Several major books have appeared in recent months acknowledging, bewailing, and analyzing the vagaries of “missional” in North American churches. Since its appearance in the 1998 book The Missional Church, “missional” has become the adjective de jour in church circles. Nothing, it seems, can escape being labeled “missional” these days.
While some have despaired of salvaging the term, others find it important enough to try to retrieve it from its impending “death by a thousand bastardizations”. My sympathies are with this latter group.
The only way I can see to retrieve “missional” for its original and proper use is to insist on the theo-logic of the view. For those of us in North America, missional theology requires a rethink and remake of the church from the ground up. That's what I mean by “you can't get there from here”. Missional theology cannot be an add-on, a new emphasis, a program for church development or growth, or a course of study for a Sunday School class. Missional theology, in other words, cannot be grafted on to or blended with the theology and philosophy of church as we know it today. Missional theology is, in fact, a stringent critique and call for a fundamental reworking of the very notion and structure of church we have inherited. As I said, “you can't get there (to missional) from here (the traditional church).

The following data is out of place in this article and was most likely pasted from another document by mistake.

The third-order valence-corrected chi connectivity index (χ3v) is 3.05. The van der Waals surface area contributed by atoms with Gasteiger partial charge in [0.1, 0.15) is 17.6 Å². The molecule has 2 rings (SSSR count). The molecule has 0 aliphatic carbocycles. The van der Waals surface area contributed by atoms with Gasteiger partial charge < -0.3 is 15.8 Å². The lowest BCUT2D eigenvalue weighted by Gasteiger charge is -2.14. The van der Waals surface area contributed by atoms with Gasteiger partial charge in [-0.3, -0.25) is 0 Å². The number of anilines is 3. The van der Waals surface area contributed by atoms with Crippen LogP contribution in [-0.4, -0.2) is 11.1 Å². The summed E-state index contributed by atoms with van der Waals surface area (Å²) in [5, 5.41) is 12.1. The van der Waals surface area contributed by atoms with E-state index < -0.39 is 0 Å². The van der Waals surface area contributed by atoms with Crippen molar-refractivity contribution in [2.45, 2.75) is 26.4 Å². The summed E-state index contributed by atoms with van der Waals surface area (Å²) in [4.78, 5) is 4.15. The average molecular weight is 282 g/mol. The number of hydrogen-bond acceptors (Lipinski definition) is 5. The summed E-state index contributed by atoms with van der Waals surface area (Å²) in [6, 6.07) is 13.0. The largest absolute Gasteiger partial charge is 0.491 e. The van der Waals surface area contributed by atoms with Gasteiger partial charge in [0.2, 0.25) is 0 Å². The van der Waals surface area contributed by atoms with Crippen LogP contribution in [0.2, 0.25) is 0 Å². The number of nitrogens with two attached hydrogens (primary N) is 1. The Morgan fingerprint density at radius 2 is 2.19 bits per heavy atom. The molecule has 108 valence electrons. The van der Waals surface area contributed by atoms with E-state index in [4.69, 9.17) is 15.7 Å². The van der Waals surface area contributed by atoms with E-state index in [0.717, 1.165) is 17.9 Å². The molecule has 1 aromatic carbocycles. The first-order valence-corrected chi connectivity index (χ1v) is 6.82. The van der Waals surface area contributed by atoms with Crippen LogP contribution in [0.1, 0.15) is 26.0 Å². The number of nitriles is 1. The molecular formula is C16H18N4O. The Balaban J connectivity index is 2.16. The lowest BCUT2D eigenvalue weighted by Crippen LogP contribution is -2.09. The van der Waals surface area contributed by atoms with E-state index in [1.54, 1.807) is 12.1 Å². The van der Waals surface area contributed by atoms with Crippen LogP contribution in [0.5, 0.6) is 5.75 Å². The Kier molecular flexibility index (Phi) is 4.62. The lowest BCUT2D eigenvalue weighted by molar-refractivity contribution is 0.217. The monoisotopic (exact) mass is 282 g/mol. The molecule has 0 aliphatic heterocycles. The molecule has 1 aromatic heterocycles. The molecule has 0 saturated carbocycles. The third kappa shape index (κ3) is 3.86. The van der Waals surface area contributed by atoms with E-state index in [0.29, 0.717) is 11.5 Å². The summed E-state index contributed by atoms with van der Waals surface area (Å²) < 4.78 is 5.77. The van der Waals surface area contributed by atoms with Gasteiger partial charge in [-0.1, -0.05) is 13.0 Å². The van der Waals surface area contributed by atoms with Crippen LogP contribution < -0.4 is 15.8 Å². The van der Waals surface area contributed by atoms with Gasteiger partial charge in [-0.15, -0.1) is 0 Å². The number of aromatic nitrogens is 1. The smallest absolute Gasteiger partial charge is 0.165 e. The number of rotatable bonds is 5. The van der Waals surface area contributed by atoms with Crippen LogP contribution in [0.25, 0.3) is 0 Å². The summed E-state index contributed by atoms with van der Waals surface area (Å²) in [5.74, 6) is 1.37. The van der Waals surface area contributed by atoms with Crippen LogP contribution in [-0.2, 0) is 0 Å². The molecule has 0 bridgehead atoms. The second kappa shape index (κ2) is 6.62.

The increasing number of efforts to try and massage the traditional church into a missional form, well-intentioned as they are, are IMHO doomed to failure or to such a small degree of change that it hardly justifies the time and resources spent to attempt it. You cannot missionalize a traditional church without it ceasing to be a traditional church. And my experience with that suggests that fatal resistance to such an effort will arise long before any serious change in the traditional structures and attitudes takes place. About the only way I can envision something truly missional arising out of a traditional setting is the provision for a missional group to grow and develop within the traditional church with the aim of the group eventually leaving that church and establishing itself as a missional community/church in its own right.
This time, energy, and resources would be better spent, it seems to me, in building new missional communities from the ground up. It's usually easier and cheaper to build a new home than it is to completely renovate an existing one. And in the end you end up with what you really want. So with missional church, I believe. Honor the work of God in and through the traditional church, commend it to God, and go forth to establish and grow new missional churches.
As long as “missional” theology fails to be so distinguished as the root criticism of the traditional forms and structures of the church as we know it, it will continue to be the “nose of wax” it has become in our culture, capable of being pushed and punched into any shape desired. Until we grasp that missional theology means, viz-a-viz the traditional church, that “you can't get there from here”, its impact will remain minimal, distorted, diffuse, or mainly theoretical. Only a vigorous effort to reclaim missional's birthright can unleash its potential for the church in North America.